In a text message to PassBlue, Olena shared a picture of Katya and her sons taken inside an Azovstal bunker. Against the backdrop of a lime green wall with a crusty strip of black wire hanging from the ceiling, Katya and her boys embrace while sitting on what appears to be a mattress covered with a purple and blue duvet. Katya’s eyes are closed, her brown hair is matted and her face is pale and puffy.
After being rescued from the Azovstal plant, Katya and her sons arrived in Zaporizhizhia — a city along the Dnieper River in southeast Ukraine (now under heavy fighting) — on May 3. From there, they moved on to Dnipro, a town 50 miles north of Zaporizhizhia, where Olena, Katya and her boys were at last reunited. Yet for Olena, the weeks of stress of escaping Mariupol and everything it entailed caught up with her in Warsaw, and some of the details about where she was and for how long got fuzzy in her retelling. But what she does know is that when she left Mariupol on April 11, it took her nearly two months to get out of Ukraine.
Olena’s escape from Mariupol is almost cinematic: After skirting the Russian filtration camp in Nikolske, bartering a ride to Berdyansk and sleeping on a bench in a playground, moving on to the village of Vasylivka with no food or water and then heading to Zaporizhizhia and to Dnipro, in early June (where she was reunited with her daughter and grandsons), they decided to head to Warsaw, where the city was open to refugees fleeing the war.
Olena never got to Kyiv.
Shortly after arriving in Warsaw, Katya and her sons decided to return to Ukraine, in the relative security of a western city to try to find Katya’s husband through authorities there, as he is still being held by Russia. Olena described her daughter’s decision as “complicated.”
“I know in my mind why [Katya] had to do it,” Olena said, “but in my heart, I feel worried . . . there are no guarantees.” For months, Russia’s military has been focusing on overtaking the east — primarily the Donbas region, especially after Russia failed to capture Kyiv. However, in late July, Lavrov, Russia’s foreign affairs minister, announced in an interview with Russian state media Moscow’s intention to expand its military aims in Ukraine beyond the Donbas in the east to a “number of other territories,” including the city of Zaporizhzhia, north of Mariupol. The Donbas includes the pro-Russian breakaway regions that Russia calls the Donetsk and Luhansk People’s Republics. In early August, President Zelensky ordered an evacuation of civilians from the Donetsk region, presaging more vicious fighting ahead.
A worn-out welcome in Poland?
According to the UN Refugee Agency (UNHCR), 1.2 million refugees from Ukraine have been documented to be living in Poland, mostly women and children as well as older people and people with disabilities. Documented refugees in Poland refers to those who have applied for and received a Polish national identity number (Pesel), which provides access to various social services and benefits. Applying for a Pesel is not mandatory, so the number of Ukrainian refugees in Poland is likely to be much higher.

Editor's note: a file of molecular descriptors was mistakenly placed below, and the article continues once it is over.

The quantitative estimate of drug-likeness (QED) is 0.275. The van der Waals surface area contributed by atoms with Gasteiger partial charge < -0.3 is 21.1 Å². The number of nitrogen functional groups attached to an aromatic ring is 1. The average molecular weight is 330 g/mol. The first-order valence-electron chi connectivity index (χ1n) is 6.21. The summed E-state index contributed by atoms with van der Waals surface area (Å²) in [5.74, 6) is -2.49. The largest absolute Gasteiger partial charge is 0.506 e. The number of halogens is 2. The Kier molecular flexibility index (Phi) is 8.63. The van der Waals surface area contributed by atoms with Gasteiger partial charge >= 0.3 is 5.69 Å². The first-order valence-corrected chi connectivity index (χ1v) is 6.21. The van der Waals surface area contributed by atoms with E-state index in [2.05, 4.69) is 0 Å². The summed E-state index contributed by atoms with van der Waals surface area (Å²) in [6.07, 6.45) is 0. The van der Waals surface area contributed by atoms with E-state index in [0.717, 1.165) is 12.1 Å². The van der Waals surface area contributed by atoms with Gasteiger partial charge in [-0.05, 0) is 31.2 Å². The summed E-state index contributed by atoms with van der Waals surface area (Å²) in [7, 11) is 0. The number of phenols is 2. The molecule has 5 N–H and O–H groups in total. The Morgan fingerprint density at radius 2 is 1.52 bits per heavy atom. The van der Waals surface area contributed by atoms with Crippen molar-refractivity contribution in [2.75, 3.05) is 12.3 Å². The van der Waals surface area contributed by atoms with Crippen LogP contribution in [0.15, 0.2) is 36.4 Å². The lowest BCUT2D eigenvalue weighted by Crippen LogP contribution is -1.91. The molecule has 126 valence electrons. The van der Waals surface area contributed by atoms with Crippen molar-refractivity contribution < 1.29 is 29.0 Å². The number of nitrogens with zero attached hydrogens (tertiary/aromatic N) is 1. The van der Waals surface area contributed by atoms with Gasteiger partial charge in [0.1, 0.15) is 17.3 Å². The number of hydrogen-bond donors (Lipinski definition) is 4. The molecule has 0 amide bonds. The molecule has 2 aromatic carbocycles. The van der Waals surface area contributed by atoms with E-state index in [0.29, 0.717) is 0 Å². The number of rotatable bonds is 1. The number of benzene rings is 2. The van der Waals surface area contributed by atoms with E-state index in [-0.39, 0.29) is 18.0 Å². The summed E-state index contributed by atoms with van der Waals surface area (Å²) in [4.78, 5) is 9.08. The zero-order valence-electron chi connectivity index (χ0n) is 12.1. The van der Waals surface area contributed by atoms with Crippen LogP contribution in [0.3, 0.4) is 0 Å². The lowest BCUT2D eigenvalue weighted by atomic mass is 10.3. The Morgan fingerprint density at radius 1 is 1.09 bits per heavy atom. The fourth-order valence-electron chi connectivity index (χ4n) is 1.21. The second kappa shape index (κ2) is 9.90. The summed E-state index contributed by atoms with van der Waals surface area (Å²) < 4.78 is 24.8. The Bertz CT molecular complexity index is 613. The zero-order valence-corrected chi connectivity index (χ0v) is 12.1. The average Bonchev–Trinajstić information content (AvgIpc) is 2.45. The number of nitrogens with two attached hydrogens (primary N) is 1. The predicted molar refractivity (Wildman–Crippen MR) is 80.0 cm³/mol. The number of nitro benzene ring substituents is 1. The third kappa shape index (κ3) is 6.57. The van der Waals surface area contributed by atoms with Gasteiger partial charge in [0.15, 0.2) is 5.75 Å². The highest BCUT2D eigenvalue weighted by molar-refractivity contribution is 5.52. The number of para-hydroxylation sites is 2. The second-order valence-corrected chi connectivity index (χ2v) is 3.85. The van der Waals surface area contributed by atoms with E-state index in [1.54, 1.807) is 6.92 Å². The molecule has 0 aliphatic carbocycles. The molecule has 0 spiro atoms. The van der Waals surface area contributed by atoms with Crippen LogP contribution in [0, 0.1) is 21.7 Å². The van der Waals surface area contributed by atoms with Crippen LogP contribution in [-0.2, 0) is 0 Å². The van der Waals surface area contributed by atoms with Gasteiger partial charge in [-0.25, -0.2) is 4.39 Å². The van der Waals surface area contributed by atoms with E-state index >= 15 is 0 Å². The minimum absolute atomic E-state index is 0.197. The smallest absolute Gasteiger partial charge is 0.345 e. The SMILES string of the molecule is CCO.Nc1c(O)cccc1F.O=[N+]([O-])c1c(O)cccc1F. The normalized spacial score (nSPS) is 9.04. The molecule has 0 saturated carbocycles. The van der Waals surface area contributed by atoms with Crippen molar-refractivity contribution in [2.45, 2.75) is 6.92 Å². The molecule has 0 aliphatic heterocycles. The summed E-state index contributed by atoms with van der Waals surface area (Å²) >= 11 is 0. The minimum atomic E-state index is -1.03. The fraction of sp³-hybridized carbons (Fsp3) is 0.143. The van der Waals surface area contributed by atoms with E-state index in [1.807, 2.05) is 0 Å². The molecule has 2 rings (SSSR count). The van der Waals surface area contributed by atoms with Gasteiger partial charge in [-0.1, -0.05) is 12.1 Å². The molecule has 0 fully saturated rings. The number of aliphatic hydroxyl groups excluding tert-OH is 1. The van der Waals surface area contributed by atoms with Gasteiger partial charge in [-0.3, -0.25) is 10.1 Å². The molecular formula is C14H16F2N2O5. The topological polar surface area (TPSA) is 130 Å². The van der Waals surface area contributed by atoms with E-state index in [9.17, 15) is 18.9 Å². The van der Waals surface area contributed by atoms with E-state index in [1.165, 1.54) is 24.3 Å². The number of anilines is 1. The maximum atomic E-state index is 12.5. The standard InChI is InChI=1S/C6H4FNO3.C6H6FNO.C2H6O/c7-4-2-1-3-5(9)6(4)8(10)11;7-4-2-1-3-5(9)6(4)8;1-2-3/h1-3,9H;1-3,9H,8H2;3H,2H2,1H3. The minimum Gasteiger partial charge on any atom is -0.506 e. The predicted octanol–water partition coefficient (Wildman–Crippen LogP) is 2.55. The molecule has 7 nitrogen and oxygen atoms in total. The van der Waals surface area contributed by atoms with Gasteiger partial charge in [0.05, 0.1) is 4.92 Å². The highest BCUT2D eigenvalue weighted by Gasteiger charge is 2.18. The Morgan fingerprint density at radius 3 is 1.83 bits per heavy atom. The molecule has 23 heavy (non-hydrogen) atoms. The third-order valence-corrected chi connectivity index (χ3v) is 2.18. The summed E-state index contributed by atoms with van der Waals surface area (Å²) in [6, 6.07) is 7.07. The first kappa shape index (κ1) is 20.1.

Since the full-scale war began in Ukraine on Feb. 24, an estimated six million “individual refugees from Ukraine” have been recorded across Europe, the UNHCR’s data portal says.
In Warsaw, Olena has been living in temporary, community-style housing — in Babice Nowe, a village located 30 minutes by car from the capital — with about a dozen other women and children who fled Mariupol. The facility and all related services, including food, psychological and gynecological support, art therapy activities and legal assistance, are funded by Women for Women, a global nonprofit organization that helps women survivors of war and conflict. The center is managed in Warsaw by HumanDoc, an international nongovernmental group, in partnership with Bereginia, a women’s association founded in Mariupol during the 2014 conflict instigated by Russian proxies in the Donbas region. Bereginia no longer operates in Mariupol but provides services to Ukrainian refugees in Warsaw.
Although her daily needs are taken care of, Olena’s future, whether it is in Warsaw — where she doesn’t speak Polish — or back in Ukraine, where she worked in a furniture shop in Mariupol, hinges on the cruel unpredictability of war. An extended stay in Poland requires housing she can’t afford in a market that was already exhausted before millions of refugees flooded into the country.